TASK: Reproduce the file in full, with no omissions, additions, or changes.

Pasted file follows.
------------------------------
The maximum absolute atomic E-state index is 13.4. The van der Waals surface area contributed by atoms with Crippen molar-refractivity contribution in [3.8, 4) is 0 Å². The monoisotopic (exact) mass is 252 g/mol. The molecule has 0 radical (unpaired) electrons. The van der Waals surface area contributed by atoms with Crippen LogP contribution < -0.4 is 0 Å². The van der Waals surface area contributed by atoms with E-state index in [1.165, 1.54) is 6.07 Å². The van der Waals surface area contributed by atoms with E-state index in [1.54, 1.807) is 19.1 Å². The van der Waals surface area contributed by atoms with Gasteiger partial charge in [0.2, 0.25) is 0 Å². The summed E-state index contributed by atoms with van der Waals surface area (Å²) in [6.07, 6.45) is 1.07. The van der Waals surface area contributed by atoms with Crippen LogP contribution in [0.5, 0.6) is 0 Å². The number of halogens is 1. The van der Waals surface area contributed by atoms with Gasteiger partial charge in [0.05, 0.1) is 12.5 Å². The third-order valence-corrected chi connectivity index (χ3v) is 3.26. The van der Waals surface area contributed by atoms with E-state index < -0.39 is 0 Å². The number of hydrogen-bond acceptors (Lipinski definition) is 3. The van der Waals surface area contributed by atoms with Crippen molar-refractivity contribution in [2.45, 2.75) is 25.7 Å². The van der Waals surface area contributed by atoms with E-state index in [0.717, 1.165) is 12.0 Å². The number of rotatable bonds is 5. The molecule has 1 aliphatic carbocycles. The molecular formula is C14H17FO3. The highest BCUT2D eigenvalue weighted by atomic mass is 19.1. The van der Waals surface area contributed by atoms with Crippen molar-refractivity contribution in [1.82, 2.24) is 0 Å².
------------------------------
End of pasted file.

The maximum absolute atomic E-state index is 13.4. The van der Waals surface area contributed by atoms with Crippen molar-refractivity contribution in [3.8, 4) is 0 Å². The monoisotopic (exact) mass is 252 g/mol. The molecule has 0 radical (unpaired) electrons. The van der Waals surface area contributed by atoms with Crippen LogP contribution < -0.4 is 0 Å². The van der Waals surface area contributed by atoms with E-state index in [1.165, 1.54) is 6.07 Å². The van der Waals surface area contributed by atoms with E-state index in [1.54, 1.807) is 19.1 Å². The van der Waals surface area contributed by atoms with Gasteiger partial charge in [0.2, 0.25) is 0 Å². The summed E-state index contributed by atoms with van der Waals surface area (Å²) in [6.07, 6.45) is 1.07. The van der Waals surface area contributed by atoms with Crippen LogP contribution in [0.5, 0.6) is 0 Å². The number of halogens is 1. The van der Waals surface area contributed by atoms with Gasteiger partial charge in [0.05, 0.1) is 12.5 Å². The third-order valence-corrected chi connectivity index (χ3v) is 3.26. The van der Waals surface area contributed by atoms with E-state index < -0.39 is 0 Å². The number of hydrogen-bond acceptors (Lipinski definition) is 3. The van der Waals surface area contributed by atoms with Crippen molar-refractivity contribution in [2.45, 2.75) is 25.7 Å². The van der Waals surface area contributed by atoms with E-state index in [0.717, 1.165) is 12.0 Å². The number of rotatable bonds is 5. The molecule has 1 aliphatic carbocycles. The molecular formula is C14H17FO3. The highest BCUT2D eigenvalue weighted by atomic mass is 19.1. The van der Waals surface area contributed by atoms with Crippen molar-refractivity contribution in [1.82, 2.24) is 0 Å².